And upon his death, I learn that he was a Catholic convert:
I was married in 1952. My wife died on Dec. 8, 1980. I remarried on Oct. 30, 1982.
I was introduced to the Catholic faith through my second wife, Mary Ellen. She had been a nun for 15 years. I didn’t know any priests or nuns. Although I had many Catholic friends, we never discussed religion. I had been to a Catholic Mass a couple of times with friends when I was in my teens and early 20s, but I hadn’t been to any church for years and years until I began going to Sunday Mass with my Mary Ellen.
What sparked your interest in the Catholic Church?
After I wrote Slouching Toward Gomorrah the priest at St. Anne’s Catholic Church in Washington, D.C., Msgr. William Awalt, told me that my views on matters seemed to be very close to those of the Catholic views, which was true. Not being religious, the fact that our views corresponded wasn’t enough to bring me into the Church, so it took me a while before I was ready to enter.
I had a number of conversations with Father C.J. McCloskey. He gave me some readings and he would drop by on his way home and we would talk for an hour to an hour and a half in my office. The one I liked best was Ronald Knox’s The Beliefs of Catholics. I’ve taught classes, but I didn’t feel like being taught a class. I wasn’t eager to be a student. Our time together was informative and highly informal.
Were there any misconceptions that you had to overcome?
When I was between 15 and 16, I was taught that the Catholic Church was highly authoritarian and that the priests had strict control over your thoughts and ideas. By the time it came to convert I had been around the world a while, so I no longer had those ideas. I knew too many Catholics to believe that.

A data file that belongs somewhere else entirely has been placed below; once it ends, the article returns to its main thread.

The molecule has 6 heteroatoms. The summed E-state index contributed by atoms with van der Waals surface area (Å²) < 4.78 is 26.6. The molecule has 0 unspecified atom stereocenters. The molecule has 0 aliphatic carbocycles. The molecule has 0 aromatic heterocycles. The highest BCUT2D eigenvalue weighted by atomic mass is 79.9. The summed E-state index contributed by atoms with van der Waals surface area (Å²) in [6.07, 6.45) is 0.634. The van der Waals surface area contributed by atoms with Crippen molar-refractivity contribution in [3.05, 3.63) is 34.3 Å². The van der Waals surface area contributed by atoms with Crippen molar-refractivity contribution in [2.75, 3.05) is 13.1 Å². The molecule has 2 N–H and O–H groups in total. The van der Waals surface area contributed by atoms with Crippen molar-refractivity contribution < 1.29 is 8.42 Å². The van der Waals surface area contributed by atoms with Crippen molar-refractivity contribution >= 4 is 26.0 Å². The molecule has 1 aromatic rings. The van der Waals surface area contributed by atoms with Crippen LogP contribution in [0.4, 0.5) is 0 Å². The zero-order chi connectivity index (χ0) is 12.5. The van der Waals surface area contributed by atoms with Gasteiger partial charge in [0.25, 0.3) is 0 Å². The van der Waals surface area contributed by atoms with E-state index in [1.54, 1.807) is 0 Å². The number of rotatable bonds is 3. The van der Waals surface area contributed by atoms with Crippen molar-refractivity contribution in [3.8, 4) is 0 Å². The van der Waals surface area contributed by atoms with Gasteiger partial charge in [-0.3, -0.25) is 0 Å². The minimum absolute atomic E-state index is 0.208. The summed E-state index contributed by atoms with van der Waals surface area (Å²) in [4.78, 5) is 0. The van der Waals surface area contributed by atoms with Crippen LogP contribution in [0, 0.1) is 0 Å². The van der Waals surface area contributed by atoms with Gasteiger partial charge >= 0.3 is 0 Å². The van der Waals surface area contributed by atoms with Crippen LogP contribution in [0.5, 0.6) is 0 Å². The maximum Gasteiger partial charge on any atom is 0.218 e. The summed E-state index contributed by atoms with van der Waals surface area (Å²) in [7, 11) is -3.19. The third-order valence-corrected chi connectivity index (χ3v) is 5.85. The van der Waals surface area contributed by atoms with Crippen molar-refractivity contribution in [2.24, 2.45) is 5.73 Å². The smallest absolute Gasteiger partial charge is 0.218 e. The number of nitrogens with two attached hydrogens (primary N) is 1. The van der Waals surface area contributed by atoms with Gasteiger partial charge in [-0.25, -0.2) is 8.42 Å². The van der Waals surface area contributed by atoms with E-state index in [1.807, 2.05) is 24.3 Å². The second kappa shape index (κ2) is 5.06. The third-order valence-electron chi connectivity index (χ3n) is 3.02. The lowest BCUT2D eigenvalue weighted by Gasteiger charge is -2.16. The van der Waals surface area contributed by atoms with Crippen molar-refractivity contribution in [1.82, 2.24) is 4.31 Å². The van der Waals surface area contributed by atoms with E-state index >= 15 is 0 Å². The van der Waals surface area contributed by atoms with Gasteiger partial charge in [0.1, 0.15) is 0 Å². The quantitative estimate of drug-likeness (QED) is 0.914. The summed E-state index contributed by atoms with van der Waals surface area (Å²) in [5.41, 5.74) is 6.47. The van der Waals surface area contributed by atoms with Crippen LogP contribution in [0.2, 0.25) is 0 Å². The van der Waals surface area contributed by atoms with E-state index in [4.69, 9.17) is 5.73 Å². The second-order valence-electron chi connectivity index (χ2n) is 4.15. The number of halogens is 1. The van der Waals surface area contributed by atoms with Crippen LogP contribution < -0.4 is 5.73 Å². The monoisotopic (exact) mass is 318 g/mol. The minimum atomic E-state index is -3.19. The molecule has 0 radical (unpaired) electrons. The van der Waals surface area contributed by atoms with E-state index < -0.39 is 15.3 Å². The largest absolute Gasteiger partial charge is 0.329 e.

Does it seem to make a difference converting at age 76 rather than when you were younger?
I don’t know that it has any effect. My mother is going to be 105 this fall. I don’t feel old compared to her. I haven’t spoken to her about it yet, but I assume she’ll take it well.
There is an advantage in waiting until you’re 76 to be baptized, because you’re forgiven all of your prior sins. Plus, at that age you’re not likely to commit any really interesting or serious sins.
Was there anything in particular that pulled you toward the Church?
I found the evidence of the existence of God highly persuasive, as well as the arguments from design both at the macro level of the universe and the micro level of the cell.
I found the evidence of design overwhelming, and also the number of witnesses to the Resurrection compelling. The Resurrection is established as a solid historical fact.
Plus, there was the fact that the Church is the Church that Christ established, and while it’s always in trouble, despite its modern troubles it has stayed more orthodox than almost any church I know of. The mainline Protestant churches are having much more difficulty.
Tim Drake has more and it's stuff I'd not heard before. And I find it sad that he had many Catholic friends but had never discussed religion. That's an indictment.
God give rest to Robert Bork.